Speaker: Christopher Phillips, ‘Imiloa Astronomy Center

Topic: Hypernova! The Origin of Gamma Ray Bursts

Time: Friday Mar. 21, 2014 at 7 p.m. in the ‘Imiloa Planetarium

Gamma Ray Bursts are some of the most energetic and enigmatic events in the Universe. Mostly found billions of light years from Earth, they have puzzled astronomers ever since their discovery in the late 60’s. Since then observations by ground and space based telescopes have yielded amazing new discoveries about these cosmic catastrophes and introduced us to some of the most extreme physics in the cosmos. We have come to know that these violent outbursts of energy signal a new phase in the evolution of a star and the birth of some of the Universe’s most extreme and enigmatic objects. To understand the gamma ray burst we must first understand the life of a star from birth, to death and beyond. Join Chris Phillips as he journeys into the lives of some of the Universe’s most remarkable inhabitants; and discover the extreme nature of the “Hypernova.”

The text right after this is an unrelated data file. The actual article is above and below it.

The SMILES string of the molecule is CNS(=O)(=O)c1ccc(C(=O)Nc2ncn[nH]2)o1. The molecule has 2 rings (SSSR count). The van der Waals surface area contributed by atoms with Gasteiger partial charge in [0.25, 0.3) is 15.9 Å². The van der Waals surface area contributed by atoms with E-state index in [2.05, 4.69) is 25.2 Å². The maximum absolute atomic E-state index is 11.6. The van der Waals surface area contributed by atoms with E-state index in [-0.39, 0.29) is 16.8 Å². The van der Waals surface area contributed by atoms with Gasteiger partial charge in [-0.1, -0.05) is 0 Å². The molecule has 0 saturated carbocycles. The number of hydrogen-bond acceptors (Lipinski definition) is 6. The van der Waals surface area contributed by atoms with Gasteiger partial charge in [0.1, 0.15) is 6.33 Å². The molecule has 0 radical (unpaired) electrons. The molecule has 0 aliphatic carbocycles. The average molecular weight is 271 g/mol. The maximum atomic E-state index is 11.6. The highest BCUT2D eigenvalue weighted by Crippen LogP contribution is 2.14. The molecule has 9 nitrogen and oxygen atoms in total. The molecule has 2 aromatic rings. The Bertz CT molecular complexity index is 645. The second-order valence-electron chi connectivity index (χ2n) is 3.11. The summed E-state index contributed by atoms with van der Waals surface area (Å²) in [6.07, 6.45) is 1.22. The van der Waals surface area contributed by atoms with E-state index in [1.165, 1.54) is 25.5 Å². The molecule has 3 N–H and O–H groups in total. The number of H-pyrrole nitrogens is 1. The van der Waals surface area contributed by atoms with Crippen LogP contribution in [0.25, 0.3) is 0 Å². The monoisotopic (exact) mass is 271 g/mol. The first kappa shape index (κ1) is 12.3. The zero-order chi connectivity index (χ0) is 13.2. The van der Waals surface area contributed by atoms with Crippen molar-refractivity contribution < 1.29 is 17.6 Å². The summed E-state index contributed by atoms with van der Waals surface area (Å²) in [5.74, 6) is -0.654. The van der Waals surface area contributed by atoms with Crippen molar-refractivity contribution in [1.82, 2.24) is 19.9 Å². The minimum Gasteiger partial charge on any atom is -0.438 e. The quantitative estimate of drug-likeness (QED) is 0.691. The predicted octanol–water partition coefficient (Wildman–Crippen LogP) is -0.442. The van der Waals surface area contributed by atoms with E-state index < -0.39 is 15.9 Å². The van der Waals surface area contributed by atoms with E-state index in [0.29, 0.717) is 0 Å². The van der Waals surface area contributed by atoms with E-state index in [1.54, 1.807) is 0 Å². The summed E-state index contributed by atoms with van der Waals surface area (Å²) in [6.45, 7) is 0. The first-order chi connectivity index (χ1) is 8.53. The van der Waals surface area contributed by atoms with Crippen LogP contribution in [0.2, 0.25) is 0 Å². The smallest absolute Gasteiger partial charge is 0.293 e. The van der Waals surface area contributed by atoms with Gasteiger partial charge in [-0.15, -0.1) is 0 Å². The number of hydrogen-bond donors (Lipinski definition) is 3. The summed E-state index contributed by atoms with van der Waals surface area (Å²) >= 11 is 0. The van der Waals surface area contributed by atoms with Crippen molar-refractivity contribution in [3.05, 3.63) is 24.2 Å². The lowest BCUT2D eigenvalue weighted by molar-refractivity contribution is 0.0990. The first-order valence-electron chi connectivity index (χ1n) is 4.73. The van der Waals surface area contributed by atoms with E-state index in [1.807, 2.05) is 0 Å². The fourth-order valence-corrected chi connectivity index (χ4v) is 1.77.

Christopher Phillips, originally from the United Kingdom, works both Chris Phillips jpgdomestically and internationally, as an astronomy educator and professional science communicator. He is now based at ‘Imiloa Astronomy Center of Hawai‘i and is also the voice of Hawai‘i Public Radio’s “Stargazer” segment. As part of his post graduate research at The Open University, UK – Christopher is engaged in the study of the role of science in society and current scientific controversies in astronomy.

Phillips, ‘Imiloa planetarium staff,  will provide observational highlights of the current night sky over Hawai‘i, pointing out prominent constellations and stars one can see during this time of year.

The monthly Maunakea Skies planetarium presentations are held on the third Friday of each month. Cost is $8 for Individual, Dual, Kupuna and Family Members; $6 for Patron Members; Free for Silver, Gold and Corporate Members. Non-member rate is $10. Pre-purchase tickets at the ‘Imiloa front desk or by phone at 969-9703.

‘Imiloa Astronomy Center of Hawai‘i is located at 600 ‘Imiloa Place in Hilo, off Komohana and Nowelo Streets at the UH Hilo Science and Technology Park. For more information, go to www.imiloahawaii.org, or call (808) 969-9703.